Anil Trigunayat

During the GATT and WTO negotiations debates were held on the viability and coexistence of the Free Trade Agreements and Regional Trading Arrangements (FTA and RTA) that appeared to go against the fundamental tenet of the WTO which was the MFN status to all and among its members. But the EU already existed and needed to be accommodated and so was NAFTA let alone others. But arbitrariness by various countries for providing MFN status itself has tended to serve their geopolitical rather than geo economic ends. Pakistan is one such example.

But eventually Article 24 of WTO was worked out and became the guiding principle for the cohabitation of the RTAs within the ambit of the global body that today is crying for far reaching reforms. Several RTAs/FTAs have also been under stress. Trump changed NAFTA and the EU suffered from the BREXIT. ASEAN goes ahead while SAARC languishes and some of the ones in Latin America like MERCOSUR are trying their best to stay afloat as the global economy faces its worst challenges. Africa is also striving for a single market with AfCFTA.

The nature of FTAs has also transformed with the complexity of Trade itself moving from goods to services to investment and Tariffs to Non-Tariff barriers to protectionist measures and penal provisions and greater incidence of Anti-Dumping (AD) and Countervailing duties and then to facilitation.

Migration and Mobility became a major issue and ongoing point for discussion especially with the West as countries like India which excel in services are subjugated to visa restrictions and delays in ever so innovative ways by their major markets. In this 21st century the Tech Trade will become more subjective and pronounced as the world moves into AI driven green industrial Revolution 4.0 where ‘Green Apartheid ‘seems to be a crass reality. Somehow the vicious cycle does not break.

And with the pandemic and the Eurasian war and the weaponization of financial instruments, energy and food and fertilizers -have created new road blocs for trade and related instruments and institutions as the WTO mechanism for dispute resolution remains tardy, ineffective and unreliable. Hence for India, chairing the G20, challenges are clear and present danger and need to be addressed along with Climate change issues which has become an integral part of the trading regime.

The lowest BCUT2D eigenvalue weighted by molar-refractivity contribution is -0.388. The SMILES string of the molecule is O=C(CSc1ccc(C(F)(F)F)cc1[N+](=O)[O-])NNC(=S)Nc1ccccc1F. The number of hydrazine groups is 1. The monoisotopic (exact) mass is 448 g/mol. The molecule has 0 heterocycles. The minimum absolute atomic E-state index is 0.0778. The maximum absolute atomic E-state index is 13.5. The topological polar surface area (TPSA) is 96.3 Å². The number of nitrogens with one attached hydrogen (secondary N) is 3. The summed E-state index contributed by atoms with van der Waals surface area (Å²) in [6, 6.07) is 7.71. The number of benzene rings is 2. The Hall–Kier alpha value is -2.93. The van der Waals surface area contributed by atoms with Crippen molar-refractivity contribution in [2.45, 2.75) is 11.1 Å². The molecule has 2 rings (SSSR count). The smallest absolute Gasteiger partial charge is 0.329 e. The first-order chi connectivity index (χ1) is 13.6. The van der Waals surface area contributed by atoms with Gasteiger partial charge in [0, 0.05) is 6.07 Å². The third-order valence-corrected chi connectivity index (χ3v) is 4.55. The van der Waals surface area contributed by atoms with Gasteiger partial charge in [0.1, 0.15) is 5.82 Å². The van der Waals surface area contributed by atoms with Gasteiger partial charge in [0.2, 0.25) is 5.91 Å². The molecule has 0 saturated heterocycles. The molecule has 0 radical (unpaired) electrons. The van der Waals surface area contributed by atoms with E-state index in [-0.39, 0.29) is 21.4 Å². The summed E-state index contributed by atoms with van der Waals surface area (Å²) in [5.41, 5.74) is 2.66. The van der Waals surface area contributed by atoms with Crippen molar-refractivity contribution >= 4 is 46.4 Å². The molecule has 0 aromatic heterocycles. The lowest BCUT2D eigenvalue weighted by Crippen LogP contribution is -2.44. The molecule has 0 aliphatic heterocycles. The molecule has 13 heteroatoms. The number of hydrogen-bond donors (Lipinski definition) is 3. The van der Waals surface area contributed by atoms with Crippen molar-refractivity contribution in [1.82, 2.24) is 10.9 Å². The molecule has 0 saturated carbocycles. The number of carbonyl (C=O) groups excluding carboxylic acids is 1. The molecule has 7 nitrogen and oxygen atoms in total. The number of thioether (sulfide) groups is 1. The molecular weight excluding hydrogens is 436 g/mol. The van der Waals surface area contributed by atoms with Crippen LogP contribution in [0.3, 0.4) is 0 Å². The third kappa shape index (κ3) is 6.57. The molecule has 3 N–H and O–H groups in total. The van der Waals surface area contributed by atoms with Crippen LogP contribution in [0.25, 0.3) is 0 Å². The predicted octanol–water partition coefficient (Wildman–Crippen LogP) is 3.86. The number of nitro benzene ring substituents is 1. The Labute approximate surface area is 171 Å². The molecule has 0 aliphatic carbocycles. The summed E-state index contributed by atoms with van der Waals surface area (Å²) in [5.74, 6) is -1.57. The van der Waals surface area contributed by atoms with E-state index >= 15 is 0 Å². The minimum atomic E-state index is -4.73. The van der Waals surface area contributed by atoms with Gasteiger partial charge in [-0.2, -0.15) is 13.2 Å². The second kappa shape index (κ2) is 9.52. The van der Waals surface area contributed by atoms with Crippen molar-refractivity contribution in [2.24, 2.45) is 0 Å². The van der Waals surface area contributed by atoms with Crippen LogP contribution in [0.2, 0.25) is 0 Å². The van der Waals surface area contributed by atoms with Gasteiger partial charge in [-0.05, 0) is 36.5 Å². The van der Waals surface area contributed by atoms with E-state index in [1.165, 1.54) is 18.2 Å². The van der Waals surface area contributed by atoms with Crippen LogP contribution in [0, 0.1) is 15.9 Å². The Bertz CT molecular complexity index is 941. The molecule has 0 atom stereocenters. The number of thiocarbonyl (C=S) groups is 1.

ESG is the buzz word.US-China Trade wars especially between the Numero Uno and the aspiring to be Numero Unohave crafted the crevices difficult to bridge as the RCEP, CPTPP, IPEF, BRI and BBB initiatives are striving to command the allegiance of the unsuspecting, who are somehow trying to navigate in this terrible quagmire of mutually destructive syndrome among the superpowers.

India, going with the fashionable trend, has in the past been quite fond of the FTAs. More so, they made good sound bytes during the high-level visits. As such the success of a visit was judged by the number of MoUs and Agreements that are signed. In the FTAs each side tries to get the best bargain for its market access and effort is made to have some sort of a balanced outcome mechanism.

However, mostly they related to manufactured goods and tariffs while India has accrued much greater competitive advantage in the Services sector over time. Hence, it is important to include it. Over time the studies and assessments conducted by the Ministry of Commerce indicated that India was losing in the bargain and a galloping trade deficit often was the outcome. Hence, a sudden statis and quest for review and revise the mechanisms ensued.

For a few years even the thought of FTAs or finer version called CEPA (Comprehensive Economic Partnership Agreement) were an anathema and kept on the back burner. Then India participated in the negotiations with the China centric RCEP and opted out feeling that potential injury to Indian interests will outsmart the likely benefit or market access. But then a new drive for FTA/ CEPAs has been launched as India intends to be a reliable part of Global value and Supply Chains given the Chinese disruption. This is further aimed at increasing its exports through various internal reforms, refinement of production processes and logistics while working for market access and attracting investments through various mechanisms.